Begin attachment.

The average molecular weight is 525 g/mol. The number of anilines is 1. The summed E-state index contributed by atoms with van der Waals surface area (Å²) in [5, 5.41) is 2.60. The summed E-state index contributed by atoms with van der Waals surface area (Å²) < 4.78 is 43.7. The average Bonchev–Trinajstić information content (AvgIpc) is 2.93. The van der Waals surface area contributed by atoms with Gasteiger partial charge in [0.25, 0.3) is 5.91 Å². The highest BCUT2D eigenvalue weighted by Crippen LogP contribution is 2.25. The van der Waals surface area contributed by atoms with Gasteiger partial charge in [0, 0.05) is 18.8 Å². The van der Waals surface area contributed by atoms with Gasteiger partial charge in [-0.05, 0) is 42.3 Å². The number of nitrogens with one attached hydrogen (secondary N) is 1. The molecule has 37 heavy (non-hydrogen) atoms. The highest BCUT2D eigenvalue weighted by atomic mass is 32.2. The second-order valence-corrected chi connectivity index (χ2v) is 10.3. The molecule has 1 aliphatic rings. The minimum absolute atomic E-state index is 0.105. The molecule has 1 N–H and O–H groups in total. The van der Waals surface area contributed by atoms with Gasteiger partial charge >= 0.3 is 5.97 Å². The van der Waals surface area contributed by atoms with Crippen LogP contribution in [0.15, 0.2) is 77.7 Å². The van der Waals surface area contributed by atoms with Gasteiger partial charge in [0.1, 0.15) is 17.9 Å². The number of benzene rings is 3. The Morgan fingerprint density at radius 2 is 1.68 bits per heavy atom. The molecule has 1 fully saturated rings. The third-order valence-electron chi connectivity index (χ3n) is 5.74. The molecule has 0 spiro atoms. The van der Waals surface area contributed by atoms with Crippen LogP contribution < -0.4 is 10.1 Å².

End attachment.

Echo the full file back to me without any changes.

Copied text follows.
The average molecular weight is 525 g/mol. The number of anilines is 1. The summed E-state index contributed by atoms with van der Waals surface area (Å²) in [5, 5.41) is 2.60. The summed E-state index contributed by atoms with van der Waals surface area (Å²) < 4.78 is 43.7. The average Bonchev–Trinajstić information content (AvgIpc) is 2.93. The van der Waals surface area contributed by atoms with Gasteiger partial charge in [0.25, 0.3) is 5.91 Å². The highest BCUT2D eigenvalue weighted by Crippen LogP contribution is 2.25. The van der Waals surface area contributed by atoms with Gasteiger partial charge in [0, 0.05) is 18.8 Å². The van der Waals surface area contributed by atoms with Gasteiger partial charge in [-0.05, 0) is 42.3 Å². The number of nitrogens with one attached hydrogen (secondary N) is 1. The molecule has 37 heavy (non-hydrogen) atoms. The highest BCUT2D eigenvalue weighted by atomic mass is 32.2. The second-order valence-corrected chi connectivity index (χ2v) is 10.3. The molecule has 1 aliphatic rings. The minimum absolute atomic E-state index is 0.105. The molecule has 1 N–H and O–H groups in total. The van der Waals surface area contributed by atoms with Gasteiger partial charge >= 0.3 is 5.97 Å². The van der Waals surface area contributed by atoms with Crippen LogP contribution in [0.15, 0.2) is 77.7 Å². The van der Waals surface area contributed by atoms with Gasteiger partial charge in [0.1, 0.15) is 17.9 Å². The number of benzene rings is 3. The Morgan fingerprint density at radius 2 is 1.68 bits per heavy atom. The molecule has 1 fully saturated rings. The third-order valence-electron chi connectivity index (χ3n) is 5.74. The molecule has 0 spiro atoms. The van der Waals surface area contributed by atoms with Crippen LogP contribution < -0.4 is 10.1 Å².